OK let’s jam through the basics. A puffer jacket (AKA simply puffer and sometimes called down jacket, but that’s no longer all that accurate what with the down alternatives out there) is a warm jacket designed to be layered with a parka or rain shell in some conditions and worn as the exclusive warm garment in others (think Arctic, East Coast, and SoCal, respectively).
Any puffer worth consideration is flexible, compressible and packable, and offers water resistance if not outright water proofing. Also, it will keep you warm. But not all conditions merit the same level of warmth, nor do all people, thus the crowded puffer marketplace.
Note a prospective down coat’s fill power and know that the higher the fill power, the warmer the coat. 200 fill? Not that warm. 800? Crazy warm. 500 to 600? Sweet spot. When it comes to synthetic insulation, that’s rated in grams. 40 grams? Not too warm. 120g? Sizzling hot. Got it? You got it.
For the record, I currently own six puffers and my wife has three or four more. Because obsession. But that little issue aside, you can trust me when I talk about these things. So let’s talk.
Montane Icarus Jacket: This is the puffer to bring along if you’re pretty sure you’re going to be stranded on a glacier. Warm and breathable, windproof and water resistant. And as all of the insulation comes from PrimaLoft’s ThermoPlume synthetic fill, it maintains the majority of its insulating power even if completely soaked.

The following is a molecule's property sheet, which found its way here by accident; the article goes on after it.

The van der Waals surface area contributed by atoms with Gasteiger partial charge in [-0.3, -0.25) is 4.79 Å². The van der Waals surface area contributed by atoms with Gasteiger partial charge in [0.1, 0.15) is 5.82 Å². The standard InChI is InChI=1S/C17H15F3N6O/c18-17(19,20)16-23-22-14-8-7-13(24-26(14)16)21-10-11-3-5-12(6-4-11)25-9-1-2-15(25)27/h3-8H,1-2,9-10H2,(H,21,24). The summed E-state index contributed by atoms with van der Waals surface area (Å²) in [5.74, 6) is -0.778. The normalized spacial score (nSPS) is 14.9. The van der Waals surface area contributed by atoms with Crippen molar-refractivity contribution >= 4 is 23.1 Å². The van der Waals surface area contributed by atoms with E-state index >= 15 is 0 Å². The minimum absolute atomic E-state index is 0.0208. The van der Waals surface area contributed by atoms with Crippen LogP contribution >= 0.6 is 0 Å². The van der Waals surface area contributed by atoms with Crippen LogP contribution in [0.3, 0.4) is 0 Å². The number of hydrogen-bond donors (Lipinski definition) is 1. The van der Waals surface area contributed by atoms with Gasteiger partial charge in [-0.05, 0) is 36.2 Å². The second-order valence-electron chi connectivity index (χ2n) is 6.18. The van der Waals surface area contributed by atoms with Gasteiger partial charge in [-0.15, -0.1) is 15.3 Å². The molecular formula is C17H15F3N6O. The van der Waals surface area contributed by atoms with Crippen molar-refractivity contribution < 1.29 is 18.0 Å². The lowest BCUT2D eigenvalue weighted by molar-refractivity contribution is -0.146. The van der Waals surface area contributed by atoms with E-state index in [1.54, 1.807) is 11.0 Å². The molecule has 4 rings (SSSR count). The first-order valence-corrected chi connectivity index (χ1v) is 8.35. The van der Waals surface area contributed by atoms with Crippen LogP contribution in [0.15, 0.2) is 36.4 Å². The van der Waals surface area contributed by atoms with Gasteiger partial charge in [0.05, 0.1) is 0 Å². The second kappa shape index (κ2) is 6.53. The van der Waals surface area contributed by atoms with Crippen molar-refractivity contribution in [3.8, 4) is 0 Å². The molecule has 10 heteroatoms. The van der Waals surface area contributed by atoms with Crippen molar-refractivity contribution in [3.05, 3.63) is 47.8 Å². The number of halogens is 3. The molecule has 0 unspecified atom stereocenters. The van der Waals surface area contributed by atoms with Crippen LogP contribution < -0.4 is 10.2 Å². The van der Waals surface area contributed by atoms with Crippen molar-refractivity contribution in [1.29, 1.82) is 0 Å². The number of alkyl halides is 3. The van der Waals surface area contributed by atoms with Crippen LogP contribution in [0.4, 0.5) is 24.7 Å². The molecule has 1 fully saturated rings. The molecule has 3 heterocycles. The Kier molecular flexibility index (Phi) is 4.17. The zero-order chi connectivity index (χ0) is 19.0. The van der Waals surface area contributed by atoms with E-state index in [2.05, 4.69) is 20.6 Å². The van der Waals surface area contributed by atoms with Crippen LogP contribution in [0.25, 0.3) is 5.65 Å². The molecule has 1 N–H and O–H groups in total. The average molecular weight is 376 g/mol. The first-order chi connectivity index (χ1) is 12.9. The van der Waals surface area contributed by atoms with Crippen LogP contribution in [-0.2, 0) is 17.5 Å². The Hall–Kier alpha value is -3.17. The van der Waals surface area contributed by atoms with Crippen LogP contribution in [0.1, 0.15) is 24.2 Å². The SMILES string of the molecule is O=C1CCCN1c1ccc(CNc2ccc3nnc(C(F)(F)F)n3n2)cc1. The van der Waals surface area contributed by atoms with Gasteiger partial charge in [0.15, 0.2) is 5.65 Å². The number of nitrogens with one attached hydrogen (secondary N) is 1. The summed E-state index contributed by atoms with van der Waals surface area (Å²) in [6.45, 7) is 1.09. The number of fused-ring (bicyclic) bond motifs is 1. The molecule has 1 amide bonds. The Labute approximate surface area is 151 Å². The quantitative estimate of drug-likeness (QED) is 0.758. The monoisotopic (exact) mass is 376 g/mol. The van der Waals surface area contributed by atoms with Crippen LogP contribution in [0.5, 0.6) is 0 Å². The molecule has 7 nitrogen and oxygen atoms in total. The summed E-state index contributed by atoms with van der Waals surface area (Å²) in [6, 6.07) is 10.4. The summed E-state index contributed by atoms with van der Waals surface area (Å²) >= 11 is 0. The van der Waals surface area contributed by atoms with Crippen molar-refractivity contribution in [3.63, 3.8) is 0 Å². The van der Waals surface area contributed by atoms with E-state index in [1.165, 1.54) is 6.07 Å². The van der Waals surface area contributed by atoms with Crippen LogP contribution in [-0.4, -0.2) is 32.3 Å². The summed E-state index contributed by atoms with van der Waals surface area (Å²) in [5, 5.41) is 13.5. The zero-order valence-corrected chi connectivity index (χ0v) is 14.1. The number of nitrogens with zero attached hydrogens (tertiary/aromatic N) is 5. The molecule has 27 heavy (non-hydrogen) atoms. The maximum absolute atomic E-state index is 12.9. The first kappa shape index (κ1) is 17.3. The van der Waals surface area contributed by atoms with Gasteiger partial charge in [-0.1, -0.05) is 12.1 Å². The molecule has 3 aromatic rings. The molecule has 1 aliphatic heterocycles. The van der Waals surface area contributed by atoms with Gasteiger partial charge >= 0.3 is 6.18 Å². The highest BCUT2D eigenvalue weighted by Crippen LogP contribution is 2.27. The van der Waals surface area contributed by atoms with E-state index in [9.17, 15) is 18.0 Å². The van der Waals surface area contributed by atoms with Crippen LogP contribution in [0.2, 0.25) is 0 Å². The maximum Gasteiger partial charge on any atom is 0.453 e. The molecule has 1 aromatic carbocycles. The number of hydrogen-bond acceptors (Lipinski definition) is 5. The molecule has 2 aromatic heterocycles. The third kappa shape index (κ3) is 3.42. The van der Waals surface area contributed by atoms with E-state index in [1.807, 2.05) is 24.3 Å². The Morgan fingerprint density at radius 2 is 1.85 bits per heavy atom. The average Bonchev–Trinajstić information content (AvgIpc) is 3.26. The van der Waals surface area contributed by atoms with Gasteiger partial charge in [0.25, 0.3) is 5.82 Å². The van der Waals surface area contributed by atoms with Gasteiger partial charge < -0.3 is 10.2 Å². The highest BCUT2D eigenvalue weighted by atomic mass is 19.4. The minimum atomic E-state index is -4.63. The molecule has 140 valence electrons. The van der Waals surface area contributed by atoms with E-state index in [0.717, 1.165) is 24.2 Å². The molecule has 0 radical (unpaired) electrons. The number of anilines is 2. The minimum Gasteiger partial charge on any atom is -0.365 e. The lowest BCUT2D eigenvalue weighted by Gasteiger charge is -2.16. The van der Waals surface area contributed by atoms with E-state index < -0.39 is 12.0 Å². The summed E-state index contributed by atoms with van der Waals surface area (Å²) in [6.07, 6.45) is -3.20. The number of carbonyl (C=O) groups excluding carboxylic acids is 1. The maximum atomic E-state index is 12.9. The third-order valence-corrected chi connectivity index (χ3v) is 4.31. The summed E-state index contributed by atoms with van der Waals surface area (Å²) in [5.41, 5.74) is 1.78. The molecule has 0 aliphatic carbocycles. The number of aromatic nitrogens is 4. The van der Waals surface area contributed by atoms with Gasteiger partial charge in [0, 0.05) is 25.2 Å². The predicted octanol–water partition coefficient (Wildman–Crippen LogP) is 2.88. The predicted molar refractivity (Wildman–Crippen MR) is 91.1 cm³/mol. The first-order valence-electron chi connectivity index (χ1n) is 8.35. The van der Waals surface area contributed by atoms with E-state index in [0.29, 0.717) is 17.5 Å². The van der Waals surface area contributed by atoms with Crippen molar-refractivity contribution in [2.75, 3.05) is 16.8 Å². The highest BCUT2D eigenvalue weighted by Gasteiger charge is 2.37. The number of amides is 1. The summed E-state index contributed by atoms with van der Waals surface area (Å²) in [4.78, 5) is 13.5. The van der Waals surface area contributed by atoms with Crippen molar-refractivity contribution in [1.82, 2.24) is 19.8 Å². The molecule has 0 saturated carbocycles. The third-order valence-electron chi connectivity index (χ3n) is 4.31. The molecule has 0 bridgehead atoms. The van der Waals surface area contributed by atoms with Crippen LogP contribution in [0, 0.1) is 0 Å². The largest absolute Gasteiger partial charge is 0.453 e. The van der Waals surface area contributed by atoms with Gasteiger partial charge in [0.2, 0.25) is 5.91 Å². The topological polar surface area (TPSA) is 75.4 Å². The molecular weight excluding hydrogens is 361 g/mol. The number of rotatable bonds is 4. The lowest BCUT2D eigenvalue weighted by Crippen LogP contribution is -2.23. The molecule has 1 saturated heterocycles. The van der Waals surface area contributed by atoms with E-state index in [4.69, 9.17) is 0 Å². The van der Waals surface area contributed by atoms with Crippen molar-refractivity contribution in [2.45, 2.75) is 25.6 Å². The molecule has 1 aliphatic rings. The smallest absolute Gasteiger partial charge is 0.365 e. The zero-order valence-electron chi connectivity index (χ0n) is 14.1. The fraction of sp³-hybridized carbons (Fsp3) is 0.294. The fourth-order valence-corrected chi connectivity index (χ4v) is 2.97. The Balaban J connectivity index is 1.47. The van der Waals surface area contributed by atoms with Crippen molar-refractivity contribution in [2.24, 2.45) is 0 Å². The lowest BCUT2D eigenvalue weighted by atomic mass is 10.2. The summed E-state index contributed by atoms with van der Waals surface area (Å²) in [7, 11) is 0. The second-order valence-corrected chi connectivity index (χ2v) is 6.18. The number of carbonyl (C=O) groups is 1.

Montane Icarus Jacket
Columbia OutDry Ex Gold Down Jacket: This jacket’s bonded baffling prevents fill travel and eliminates cold spots. And if that doesn’t make sense, just know that it does make a difference – you’ll be warm, basically. Of even more note here is the OutDry of it all. This jacket is fully waterproof. Like downpour, blizzard, or guy spraying you with a hose waterproof.
Columbia Titanium Outdry Ex Gold Down Hooded Jacket
Patagonia Nano-Puff Jacket: The Nano-Puff is one of the lightest puffers around, but still plenty warm. It is an ideal layering piece because it’s not all that puffy in the scheme of things. And it’s superlative for an alpine ascent when gear weight matters, or for more casual travel. The jacket packs down as well as any warm coat I’ve ever seen. I once fit a Nano-Puff in the front pocket of my jeans.
Patagonia Nano-Puff Jacket
Sierra Designs Whitney Hoodie: Hate being cold? Then don’t be. This coat has an 800-fill power rating, so you’ll stay warm to the core even when Old Man Winter does his damnedest to chill your bones. Details like elastic cuffs and a generously stuffed hood help.
Sierra Designs Men's Whitney DriDown Hoodie
Outdoor Vitals Ultralight LoftTek Jacket: If you demand superior wind resistance, then demand an OV Ultralight coat. Or better yet, just buy one. The fabric blocks the chill of even cutting gusts while its high collar and snug hem and cuffs keep air from creeping in the sides. And thumbholes prevent the sleeves from sliding back.
Outdoor Vitals Men's Ultralight Down Jacket
Cotopaxi Fuego Down Jacket: Add a pop of color to your winter wardrobe with this coat, which will also, of course, keep you warm. It has two exterior zippered hand pockets to keep fingers warm and two internal stash pockets to keep stuff safe. Its large, scuba-style hood will keep your head warm and can be worn over a helmet to keep that noggin safe, too.
Cotopaxi Fuego Hooded Down Jacket
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